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April 28, 2015
Rarely do network players display much excitement about the proliferation of MVNOs. But as the chief executive of BICS, one of Europe's biggest international carriers, Daniel Kurgan has a very different perspective from the mobile operators whose margins are being squeezed.
"They're our fastest-growing segment," he tells Light Reading during a meeting in central London. "They are seeing that by working with us they can improve their time to market when it comes to international services."
Europe suddenly finds itself awash with MVNOs after rounds of mobile consolidation in markets such as Austria and Germany compelled regulators to intervene on their behalf in the interest of preserving competition. Fearful of losing out to rivals with quad-play capabilities, cable and satellite operators are now keener than ever to launch their own mobile services. Having announced an MVNO deal with Telefónica UK Ltd. earlier this year, the UK's Sky is one player that has been talking to BICS in advance of its mobile service launch next year. (See Sky Boasts Record Customer Growth and Eurobites: Sky Goes Mobile With O2.)
Catering to the needs of these companies is not the same as providing international connectivity for a network operator, says Kurgan. "That's a very commoditized business, but we're selling solutions rather than just transport," he explains. "We can be a full one-stop shop for these customers."
Identifying the sale of value-added services as a strategic priority, Kurgan cites BICS' move into business intelligence and analytics as an example of how it is expanding its product offering to customers old and new. SMART Webvision, one of its analytics services, provides customers with a "360-degree view" of their roaming activities, he says, and can be used for troubleshooting and even customer segmentation to support more targeted marketing campaigns.
Besides MVNOs, over-the-top players such as Facebook and Google (Nasdaq: GOOG) are becoming increasingly important to BICS and now represent the operator's second-fastest-growing customer segment. But that is bringing a fresh set of challenges for Kurgan and his team. "They want everything to be automated and we've not had that with the traditional customer base so we've had to review some of our key business processes," he says. "It has been quite painful for us in some cases to make that transition."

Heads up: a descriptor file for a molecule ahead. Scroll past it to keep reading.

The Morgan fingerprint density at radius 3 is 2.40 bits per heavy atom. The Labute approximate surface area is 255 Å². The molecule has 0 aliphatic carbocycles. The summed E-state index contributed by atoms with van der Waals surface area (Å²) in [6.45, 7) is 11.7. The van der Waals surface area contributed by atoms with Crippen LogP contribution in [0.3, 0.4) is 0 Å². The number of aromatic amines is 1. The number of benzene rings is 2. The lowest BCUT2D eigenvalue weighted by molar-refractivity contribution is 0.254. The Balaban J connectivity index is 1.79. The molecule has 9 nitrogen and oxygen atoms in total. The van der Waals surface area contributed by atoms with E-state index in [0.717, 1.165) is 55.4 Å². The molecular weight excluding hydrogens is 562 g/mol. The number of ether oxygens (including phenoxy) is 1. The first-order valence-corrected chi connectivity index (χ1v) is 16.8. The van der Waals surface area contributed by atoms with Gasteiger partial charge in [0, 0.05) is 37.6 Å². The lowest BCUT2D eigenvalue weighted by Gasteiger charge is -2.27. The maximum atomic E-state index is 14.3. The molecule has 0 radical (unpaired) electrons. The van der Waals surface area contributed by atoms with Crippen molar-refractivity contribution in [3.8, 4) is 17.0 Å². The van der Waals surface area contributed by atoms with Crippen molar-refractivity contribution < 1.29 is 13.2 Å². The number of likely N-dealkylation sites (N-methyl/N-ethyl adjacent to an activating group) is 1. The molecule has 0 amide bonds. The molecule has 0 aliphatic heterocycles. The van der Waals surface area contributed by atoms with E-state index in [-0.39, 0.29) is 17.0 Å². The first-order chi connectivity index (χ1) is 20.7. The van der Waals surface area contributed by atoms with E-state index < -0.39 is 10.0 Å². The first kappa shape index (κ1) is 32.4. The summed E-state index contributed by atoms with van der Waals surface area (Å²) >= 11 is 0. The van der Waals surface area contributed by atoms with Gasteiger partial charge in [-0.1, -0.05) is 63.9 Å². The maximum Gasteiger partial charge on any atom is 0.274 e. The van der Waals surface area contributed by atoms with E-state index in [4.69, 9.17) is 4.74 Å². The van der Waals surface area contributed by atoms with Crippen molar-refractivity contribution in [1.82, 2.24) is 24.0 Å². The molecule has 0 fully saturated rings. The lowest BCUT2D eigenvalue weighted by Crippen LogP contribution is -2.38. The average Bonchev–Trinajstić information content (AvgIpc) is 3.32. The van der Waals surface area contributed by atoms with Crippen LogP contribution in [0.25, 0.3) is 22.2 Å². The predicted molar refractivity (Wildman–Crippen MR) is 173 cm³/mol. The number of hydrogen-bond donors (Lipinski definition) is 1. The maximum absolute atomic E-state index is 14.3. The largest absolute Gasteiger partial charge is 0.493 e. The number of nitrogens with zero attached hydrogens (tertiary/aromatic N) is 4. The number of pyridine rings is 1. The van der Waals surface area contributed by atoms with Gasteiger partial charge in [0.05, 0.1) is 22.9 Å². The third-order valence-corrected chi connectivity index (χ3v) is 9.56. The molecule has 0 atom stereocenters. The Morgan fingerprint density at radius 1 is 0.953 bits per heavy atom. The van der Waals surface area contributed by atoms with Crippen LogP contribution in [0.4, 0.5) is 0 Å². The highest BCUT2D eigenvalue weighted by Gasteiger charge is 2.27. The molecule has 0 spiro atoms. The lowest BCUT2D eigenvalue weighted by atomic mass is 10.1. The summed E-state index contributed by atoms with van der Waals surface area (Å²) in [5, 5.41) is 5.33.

Clearly, though, the growing use of data services is helping to offset the pressure at BICS' voice business. Although overall revenues fell by 5.4% last year, Kurgan blames this decline chiefly on the expiry of specific contracts in the first three months of 2014 -- without disclosing further details -- and expects sales to remain stable in 2015 as data picks up the voice slack. The volume of 4G roaming traffic is now increasing by a staggering 50% every month, he says.
Want to know more about 4G LTE? Check out our dedicated 4G LTE content channel here on Light Reading.
The Americas region represents another interesting growth opportunity for BICS. While the operator has indisputedly been one of the "big players" in Europe, Africa and the Middle East, as well as a force in Asia, its presence in the US and Latin America has been relatively insignificant for reasons related to technology standards. "We've always been a GSM provider," says Kurgan. "But as the Americas shift from CDMA to LTE, we can provide services to mobile network operators in the region."
To address that market, BICS has been strengthening its sales force and capabilities in the region. Last year it opened an office in San Francisco and began ramping up investments in Latin America. "The technology shift means now is the right time for us to build more inroads to that continent," says Kurgan.
With more 4G operators introducing voice-over-LTE services, BICS is also working on the development of a VoLTE transit and roaming service. At this year's Mobile World Congress, Light Reading broke news of BICS' plans for a trial of international VoLTE services involving ten operators. Kurgan says that trial is now under way.
Although Kurgan would not disclose when a commercial service might appear, Japan's KDDI Corp. and South Korea's LG U+ claimed to have introduced the world's first VoLTE roaming service earlier this month, and the South Korean operator has sounded eager to extend the roaming service to other parts of the world. "Fine-tuning everything is proving complex, but we are pushing on VoLTE," says Kurgan. (See BICS Preps VoLTE Trials With 10 Operators.)
— Iain Morris, , News Editor, Light Reading
International Editor, Light Reading
Iain Morris joined Light Reading as News Editor at the start of 2015 -- and we mean, right at the start. His friends and family were still singing Auld Lang Syne as Iain started sourcing New Year's Eve UK mobile network congestion statistics. Prior to boosting Light Reading's UK-based editorial team numbers (he is based in London, south of the river), Iain was a successful freelance writer and editor who had been covering the telecoms sector for the past 15 years. His work has appeared in publications including The Economist (classy!) and The Observer, besides a variety of trade and business journals. He was previously the lead telecoms analyst for the Economist Intelligence Unit, and before that worked as a features editor at Telecommunications magazine. Iain started out in telecoms as an editor at consulting and market-research company Analysys (now Analysys Mason).
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